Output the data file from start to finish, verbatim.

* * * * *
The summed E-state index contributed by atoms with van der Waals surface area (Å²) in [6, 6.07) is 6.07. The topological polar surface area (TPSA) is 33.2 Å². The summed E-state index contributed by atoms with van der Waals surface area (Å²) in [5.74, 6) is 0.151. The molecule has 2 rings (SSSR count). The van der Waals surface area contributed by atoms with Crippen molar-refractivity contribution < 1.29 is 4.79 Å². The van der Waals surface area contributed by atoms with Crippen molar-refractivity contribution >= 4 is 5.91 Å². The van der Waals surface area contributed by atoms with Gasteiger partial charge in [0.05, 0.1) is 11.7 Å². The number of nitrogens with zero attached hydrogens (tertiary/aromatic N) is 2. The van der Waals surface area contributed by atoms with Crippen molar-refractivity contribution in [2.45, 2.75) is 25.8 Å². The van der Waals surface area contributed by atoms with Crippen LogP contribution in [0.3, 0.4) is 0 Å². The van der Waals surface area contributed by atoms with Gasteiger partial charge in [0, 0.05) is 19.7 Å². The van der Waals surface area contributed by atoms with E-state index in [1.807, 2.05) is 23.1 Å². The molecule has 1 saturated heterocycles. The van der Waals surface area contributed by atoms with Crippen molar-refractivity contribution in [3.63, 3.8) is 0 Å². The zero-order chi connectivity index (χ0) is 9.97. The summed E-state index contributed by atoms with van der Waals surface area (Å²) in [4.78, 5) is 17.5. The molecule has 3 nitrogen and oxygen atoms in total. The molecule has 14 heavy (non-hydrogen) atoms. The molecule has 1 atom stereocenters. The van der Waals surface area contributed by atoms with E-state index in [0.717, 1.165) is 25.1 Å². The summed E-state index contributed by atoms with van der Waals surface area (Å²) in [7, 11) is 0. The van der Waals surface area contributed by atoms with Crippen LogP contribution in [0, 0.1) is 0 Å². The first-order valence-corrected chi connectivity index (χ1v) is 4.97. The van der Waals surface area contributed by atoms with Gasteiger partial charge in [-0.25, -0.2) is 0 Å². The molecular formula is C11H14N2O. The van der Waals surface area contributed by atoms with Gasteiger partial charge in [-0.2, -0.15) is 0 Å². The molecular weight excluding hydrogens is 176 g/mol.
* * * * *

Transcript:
The summed E-state index contributed by atoms with van der Waals surface area (Å²) in [6, 6.07) is 6.07. The topological polar surface area (TPSA) is 33.2 Å². The summed E-state index contributed by atoms with van der Waals surface area (Å²) in [5.74, 6) is 0.151. The molecule has 2 rings (SSSR count). The van der Waals surface area contributed by atoms with Crippen molar-refractivity contribution < 1.29 is 4.79 Å². The van der Waals surface area contributed by atoms with Crippen molar-refractivity contribution >= 4 is 5.91 Å². The van der Waals surface area contributed by atoms with Gasteiger partial charge in [0.05, 0.1) is 11.7 Å². The number of nitrogens with zero attached hydrogens (tertiary/aromatic N) is 2. The van der Waals surface area contributed by atoms with Crippen molar-refractivity contribution in [2.45, 2.75) is 25.8 Å². The van der Waals surface area contributed by atoms with Crippen LogP contribution in [0.3, 0.4) is 0 Å². The van der Waals surface area contributed by atoms with Gasteiger partial charge in [0, 0.05) is 19.7 Å². The van der Waals surface area contributed by atoms with E-state index in [1.807, 2.05) is 23.1 Å². The molecule has 1 saturated heterocycles. The van der Waals surface area contributed by atoms with Crippen molar-refractivity contribution in [3.63, 3.8) is 0 Å². The zero-order chi connectivity index (χ0) is 9.97. The summed E-state index contributed by atoms with van der Waals surface area (Å²) in [4.78, 5) is 17.5. The molecule has 3 nitrogen and oxygen atoms in total. The molecule has 14 heavy (non-hydrogen) atoms. The molecule has 1 atom stereocenters. The van der Waals surface area contributed by atoms with E-state index in [0.717, 1.165) is 25.1 Å². The summed E-state index contributed by atoms with van der Waals surface area (Å²) in [7, 11) is 0. The van der Waals surface area contributed by atoms with Crippen LogP contribution in [0, 0.1) is 0 Å². The first-order valence-corrected chi connectivity index (χ1v) is 4.97. The van der Waals surface area contributed by atoms with Gasteiger partial charge in [-0.25, -0.2) is 0 Å². The molecular formula is C11H14N2O. The van der Waals surface area contributed by atoms with Gasteiger partial charge in [-0.2, -0.15) is 0 Å². The molecular weight excluding hydrogens is 176 g/mol.